By Dr. Jan Hittelman
In the fast-paced world of ever-evolving technology, it is difficult for parents to keep up. Children are spending more time in the virtual world resulting in less time for old-fashioned pursuits like having a face-to-face conversation, playing outside, or going for a bike ride. The speed of this technological evolution often outpaces a parent’s ability to develop effective strategies to address it.
While we cannot stop technological progress, here are some suggestions to consider:
• Consider your own behavior: How much time do you spend in front of a screen, talking on your cell phone, or watching TV? Like it or not we are the role models for our children and need to try and practice what we preach.
• Create technology-free days: Consider setting aside time in the evenings and/or the weekends for everyone in the family to turn off cell phones, iPods, televisions, videogames, computers, etc. and actually interact with each other.
• Discuss technology etiquette: Make sure that your children understand appropriate uses of technology in terms of treating others with respect and only communicating in ways that would make you proud.
• Make technology a privilege, not a right: Consider having your child earn technology time as a function of meeting their responsibilities at home and in school. Imagine if every hour of technology was a function of actually interacting with others in the real world without plugging in to something.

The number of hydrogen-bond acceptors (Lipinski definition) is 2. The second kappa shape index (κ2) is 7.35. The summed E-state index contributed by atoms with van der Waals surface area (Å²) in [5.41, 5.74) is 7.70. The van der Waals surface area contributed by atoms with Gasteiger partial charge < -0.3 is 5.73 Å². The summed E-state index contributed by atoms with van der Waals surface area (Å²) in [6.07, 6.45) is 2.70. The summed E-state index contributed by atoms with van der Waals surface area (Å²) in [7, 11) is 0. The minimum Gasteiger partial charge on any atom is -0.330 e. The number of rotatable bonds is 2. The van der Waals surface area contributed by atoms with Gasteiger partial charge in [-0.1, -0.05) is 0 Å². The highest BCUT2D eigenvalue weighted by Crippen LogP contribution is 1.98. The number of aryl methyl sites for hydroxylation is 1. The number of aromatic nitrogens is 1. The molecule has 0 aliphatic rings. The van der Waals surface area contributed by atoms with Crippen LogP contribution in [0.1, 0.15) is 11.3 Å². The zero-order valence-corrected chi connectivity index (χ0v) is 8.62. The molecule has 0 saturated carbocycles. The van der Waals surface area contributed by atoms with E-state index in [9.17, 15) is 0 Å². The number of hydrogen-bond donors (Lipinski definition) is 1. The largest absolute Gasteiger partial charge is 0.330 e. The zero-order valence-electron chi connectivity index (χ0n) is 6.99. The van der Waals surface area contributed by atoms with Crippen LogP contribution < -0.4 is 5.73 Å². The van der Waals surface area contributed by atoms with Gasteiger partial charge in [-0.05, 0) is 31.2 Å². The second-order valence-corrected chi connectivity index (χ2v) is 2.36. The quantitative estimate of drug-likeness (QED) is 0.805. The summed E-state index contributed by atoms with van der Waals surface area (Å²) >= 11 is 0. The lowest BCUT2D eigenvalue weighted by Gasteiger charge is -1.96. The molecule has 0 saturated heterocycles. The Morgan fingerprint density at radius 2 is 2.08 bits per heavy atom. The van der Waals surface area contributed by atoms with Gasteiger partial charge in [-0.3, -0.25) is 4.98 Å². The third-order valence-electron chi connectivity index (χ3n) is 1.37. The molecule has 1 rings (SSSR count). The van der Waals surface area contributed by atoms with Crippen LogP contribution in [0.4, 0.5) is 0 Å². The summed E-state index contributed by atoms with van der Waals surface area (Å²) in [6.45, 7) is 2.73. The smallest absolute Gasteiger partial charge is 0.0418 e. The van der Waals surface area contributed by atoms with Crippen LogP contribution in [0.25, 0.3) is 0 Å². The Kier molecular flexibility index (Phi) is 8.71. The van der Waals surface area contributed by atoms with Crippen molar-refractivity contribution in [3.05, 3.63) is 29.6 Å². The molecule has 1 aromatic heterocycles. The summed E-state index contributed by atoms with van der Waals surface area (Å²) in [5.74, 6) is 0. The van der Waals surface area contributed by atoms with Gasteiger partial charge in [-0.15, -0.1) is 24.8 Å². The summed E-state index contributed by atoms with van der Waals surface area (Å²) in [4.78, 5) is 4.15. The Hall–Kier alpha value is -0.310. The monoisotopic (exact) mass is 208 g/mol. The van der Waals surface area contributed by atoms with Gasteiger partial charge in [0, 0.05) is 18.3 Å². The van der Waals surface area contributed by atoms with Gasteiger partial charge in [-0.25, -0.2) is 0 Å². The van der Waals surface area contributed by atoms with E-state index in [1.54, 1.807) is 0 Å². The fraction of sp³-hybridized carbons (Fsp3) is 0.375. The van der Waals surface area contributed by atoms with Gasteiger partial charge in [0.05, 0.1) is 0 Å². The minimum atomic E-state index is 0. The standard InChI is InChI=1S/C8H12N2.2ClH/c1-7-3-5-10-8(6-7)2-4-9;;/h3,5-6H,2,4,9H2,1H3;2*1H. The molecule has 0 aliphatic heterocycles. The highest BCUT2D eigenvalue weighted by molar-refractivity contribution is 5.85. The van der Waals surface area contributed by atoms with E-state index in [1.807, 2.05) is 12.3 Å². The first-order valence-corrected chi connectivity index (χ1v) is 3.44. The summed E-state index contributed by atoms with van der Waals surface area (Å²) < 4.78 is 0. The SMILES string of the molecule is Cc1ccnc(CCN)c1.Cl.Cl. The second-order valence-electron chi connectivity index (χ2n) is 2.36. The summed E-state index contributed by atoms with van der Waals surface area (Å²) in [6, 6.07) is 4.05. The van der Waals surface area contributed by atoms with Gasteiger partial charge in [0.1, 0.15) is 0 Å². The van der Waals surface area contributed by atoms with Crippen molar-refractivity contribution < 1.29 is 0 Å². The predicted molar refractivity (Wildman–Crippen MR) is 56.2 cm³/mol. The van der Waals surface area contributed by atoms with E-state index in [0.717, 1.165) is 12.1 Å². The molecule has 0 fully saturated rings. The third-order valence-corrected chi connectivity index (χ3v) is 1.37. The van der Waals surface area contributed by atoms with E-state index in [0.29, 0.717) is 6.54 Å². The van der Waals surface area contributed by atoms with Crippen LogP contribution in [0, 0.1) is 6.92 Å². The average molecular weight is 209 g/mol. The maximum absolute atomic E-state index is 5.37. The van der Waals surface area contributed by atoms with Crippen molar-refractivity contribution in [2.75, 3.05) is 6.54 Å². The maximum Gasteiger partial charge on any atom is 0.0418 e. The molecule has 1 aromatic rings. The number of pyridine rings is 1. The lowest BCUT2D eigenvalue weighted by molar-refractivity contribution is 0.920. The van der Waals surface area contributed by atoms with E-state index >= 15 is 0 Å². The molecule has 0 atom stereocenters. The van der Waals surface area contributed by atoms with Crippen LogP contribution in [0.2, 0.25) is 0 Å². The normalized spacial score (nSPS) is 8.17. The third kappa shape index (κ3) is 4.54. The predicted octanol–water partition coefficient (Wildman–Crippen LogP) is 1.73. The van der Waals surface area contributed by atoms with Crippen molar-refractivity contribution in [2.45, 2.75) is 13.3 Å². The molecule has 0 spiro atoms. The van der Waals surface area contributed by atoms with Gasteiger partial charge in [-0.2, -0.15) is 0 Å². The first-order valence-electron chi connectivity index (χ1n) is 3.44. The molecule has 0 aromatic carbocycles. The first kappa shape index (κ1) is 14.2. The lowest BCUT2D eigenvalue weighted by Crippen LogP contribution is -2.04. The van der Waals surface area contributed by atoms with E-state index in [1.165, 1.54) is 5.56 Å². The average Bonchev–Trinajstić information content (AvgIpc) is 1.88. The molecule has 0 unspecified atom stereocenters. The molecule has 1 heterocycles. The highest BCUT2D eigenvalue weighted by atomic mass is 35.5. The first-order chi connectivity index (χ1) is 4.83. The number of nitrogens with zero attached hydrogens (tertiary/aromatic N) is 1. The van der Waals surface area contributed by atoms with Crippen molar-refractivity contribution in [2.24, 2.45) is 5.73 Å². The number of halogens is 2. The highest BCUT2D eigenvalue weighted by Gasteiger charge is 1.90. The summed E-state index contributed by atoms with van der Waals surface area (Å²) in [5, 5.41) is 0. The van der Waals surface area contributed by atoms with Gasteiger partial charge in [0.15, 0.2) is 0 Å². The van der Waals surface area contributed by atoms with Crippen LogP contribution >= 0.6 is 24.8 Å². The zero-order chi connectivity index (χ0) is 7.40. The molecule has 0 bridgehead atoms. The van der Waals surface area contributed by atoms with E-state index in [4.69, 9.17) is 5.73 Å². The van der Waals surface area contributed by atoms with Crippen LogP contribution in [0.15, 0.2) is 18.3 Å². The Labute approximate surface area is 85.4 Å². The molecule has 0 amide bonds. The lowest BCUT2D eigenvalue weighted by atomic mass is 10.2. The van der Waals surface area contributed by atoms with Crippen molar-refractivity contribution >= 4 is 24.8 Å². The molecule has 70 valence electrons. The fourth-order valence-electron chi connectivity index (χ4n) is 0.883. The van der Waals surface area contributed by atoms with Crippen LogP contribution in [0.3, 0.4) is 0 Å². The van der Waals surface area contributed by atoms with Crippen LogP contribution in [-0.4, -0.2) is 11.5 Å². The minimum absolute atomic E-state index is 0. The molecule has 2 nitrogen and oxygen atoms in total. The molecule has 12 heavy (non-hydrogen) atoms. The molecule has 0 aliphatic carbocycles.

• Develop family rules regarding technology: Include your children in discussions about turning their phones off after a certain time at night, how much is too much daily screen time, the importance of other activities like exercise and in-person social interaction, as well as how to prioritize other responsibilities with leisure pursuits.
• Keep a realistic perspective: Remember that part of your difficulty with accepting all of this technology is that it is more foreign to you than it is to your children. When I was a child it certainly seemed like a simpler time for parents. Back then parents were in fear of rock and roll music, confident that it would unravel the fiber of civilization. Somehow we survived that as well.